President Donald Trump is continuing his first foreign trip with Israel after visiting Saudi Arabia.
The president flew in from Saudi Arabia, a key US ally, where he gave a speech to Arab and Muslim leaders at a summit.
In Israel, Donald Trump will hold talks with both Israeli and Palestinian leaders during the course of his two-day stop.
He has called an Israeli-Palestinian peace agreement “the ultimate deal”, but has been vague about what form it should take.
Donald Trump has said he prefers to leave it to both sides to decide between them in direct talks.
According to the Associated Press and Israel’s Haaretz, President Trump’s flight between Saudi Arabia and Israel was likely to be the first between the two countries, that have no diplomatic relations.
The president has been widely seen as considerably more supportive of Israel than his predecessor, Barack Obama. Donald Trump has taken a softer position on the contentious issue of Israeli settlements, suggesting that their expansion rather than their presence might hamper the search for peace.
More than 600,000 Jews live in about 140 settlements built since Israel’s 1967 occupation of the West Bank and East Jerusalem, land Palestinians claim for a future state.
The Israeli settlements are considered illegal under international law, though Israel disputes this.
President Trump has also sent mixed signals on the issue of Jerusalem, pledging to move the US embassy there from Tel Aviv, angering Palestinians and delighting Israelis.
However, he has since stalled, with Secretary of State Rex Tillerson recently telling NBC News that President Trump was weighing it up.
Israel regards the whole of Jerusalem as its capital, while the Palestinians claim the east as their capital. The international community does not recognize Israeli sovereignty over Jerusalem and countries maintain their embassies in Tel Aviv.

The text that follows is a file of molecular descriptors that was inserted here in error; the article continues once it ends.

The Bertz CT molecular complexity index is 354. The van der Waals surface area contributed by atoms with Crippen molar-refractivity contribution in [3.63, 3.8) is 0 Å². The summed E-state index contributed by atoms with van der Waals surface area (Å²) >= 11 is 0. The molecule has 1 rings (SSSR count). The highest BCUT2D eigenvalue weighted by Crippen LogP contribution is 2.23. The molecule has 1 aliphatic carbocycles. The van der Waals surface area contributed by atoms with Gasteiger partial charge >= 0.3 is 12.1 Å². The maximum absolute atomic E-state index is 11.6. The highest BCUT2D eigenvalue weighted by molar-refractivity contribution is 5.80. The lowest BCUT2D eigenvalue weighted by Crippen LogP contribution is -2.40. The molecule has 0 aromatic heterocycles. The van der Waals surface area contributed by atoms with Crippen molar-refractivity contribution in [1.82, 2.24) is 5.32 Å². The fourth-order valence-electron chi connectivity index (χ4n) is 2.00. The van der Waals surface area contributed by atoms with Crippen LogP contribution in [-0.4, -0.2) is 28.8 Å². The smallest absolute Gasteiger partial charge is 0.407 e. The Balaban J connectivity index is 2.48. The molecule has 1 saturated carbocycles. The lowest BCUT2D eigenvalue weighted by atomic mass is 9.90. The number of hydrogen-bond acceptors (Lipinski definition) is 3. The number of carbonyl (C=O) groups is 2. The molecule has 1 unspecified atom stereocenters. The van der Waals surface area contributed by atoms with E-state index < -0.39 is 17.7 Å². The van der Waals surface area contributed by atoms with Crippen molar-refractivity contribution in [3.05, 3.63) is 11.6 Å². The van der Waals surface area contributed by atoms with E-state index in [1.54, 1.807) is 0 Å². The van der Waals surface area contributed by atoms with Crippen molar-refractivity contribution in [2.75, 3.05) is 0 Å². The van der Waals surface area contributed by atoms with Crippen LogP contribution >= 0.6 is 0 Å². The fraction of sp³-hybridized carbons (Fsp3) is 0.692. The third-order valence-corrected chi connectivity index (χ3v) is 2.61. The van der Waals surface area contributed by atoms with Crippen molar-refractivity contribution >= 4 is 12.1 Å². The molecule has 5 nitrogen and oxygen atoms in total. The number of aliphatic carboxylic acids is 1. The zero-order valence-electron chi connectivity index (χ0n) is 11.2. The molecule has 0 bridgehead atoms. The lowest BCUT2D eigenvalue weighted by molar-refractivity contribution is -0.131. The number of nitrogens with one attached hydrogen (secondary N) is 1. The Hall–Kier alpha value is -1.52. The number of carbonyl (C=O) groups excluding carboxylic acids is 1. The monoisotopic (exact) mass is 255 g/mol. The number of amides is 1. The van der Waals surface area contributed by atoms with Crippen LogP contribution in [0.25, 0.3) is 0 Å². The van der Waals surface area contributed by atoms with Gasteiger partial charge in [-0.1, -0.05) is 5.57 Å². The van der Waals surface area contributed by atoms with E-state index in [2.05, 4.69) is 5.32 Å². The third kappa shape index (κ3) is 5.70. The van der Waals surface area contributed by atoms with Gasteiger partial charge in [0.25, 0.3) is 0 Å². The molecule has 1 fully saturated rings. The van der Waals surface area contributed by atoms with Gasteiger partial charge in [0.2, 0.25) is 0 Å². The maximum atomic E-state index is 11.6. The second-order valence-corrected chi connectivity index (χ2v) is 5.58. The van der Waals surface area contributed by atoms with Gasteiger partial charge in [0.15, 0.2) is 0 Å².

There has been some consternation in Israel in the run-up to President Trump’s trip over remarks made by administration officials.
Israel’s PM Benjamin Netanyahu rejected Rex Tillerson’s suggestion that moving the embassy might harm the peace process, while a US Consulate official caused outrage by saying the Western Wall, one of Judaism’s holiest sites, was “not in your [Israel’s] territory but part of the West Bank”.
The White House later said: “The Western Wall is in Jerusalem… such alleged statements would not have been authorized by the White House, [and] do not reflect the US position, and certainly not the president’s position.”
President Trump is expected to visit the Western Wall, located in the Old City of East Jerusalem, in a private capacity on May 22 – the first sitting US president to do so.
Donald Trump will also visit the nearby Church of the Holy Sepulcher, where according to Christian tradition Jesus was buried and resurrected.
His trip also comes days after it was reported that the president had leaked to Russia’s foreign minister classified intelligence information said to have come from an Israeli source. The incident has raised questions about the confidentiality of secret intelligence passed to the US by its closest Middle Eastern ally.
A huge security operation is under way for Donald Trump’s visit, during which he will hold separate meetings with PM Benjamin Netanyahu in Jerusalem on May 22 and Palestinian leader Mahmoud Abbas in Bethlehem the following day.
A day before Donald Trump was due to arrive, Israel’s announced economic and development concessions for Palestinians, including easing some restrictions on movement and approving industrial construction projects.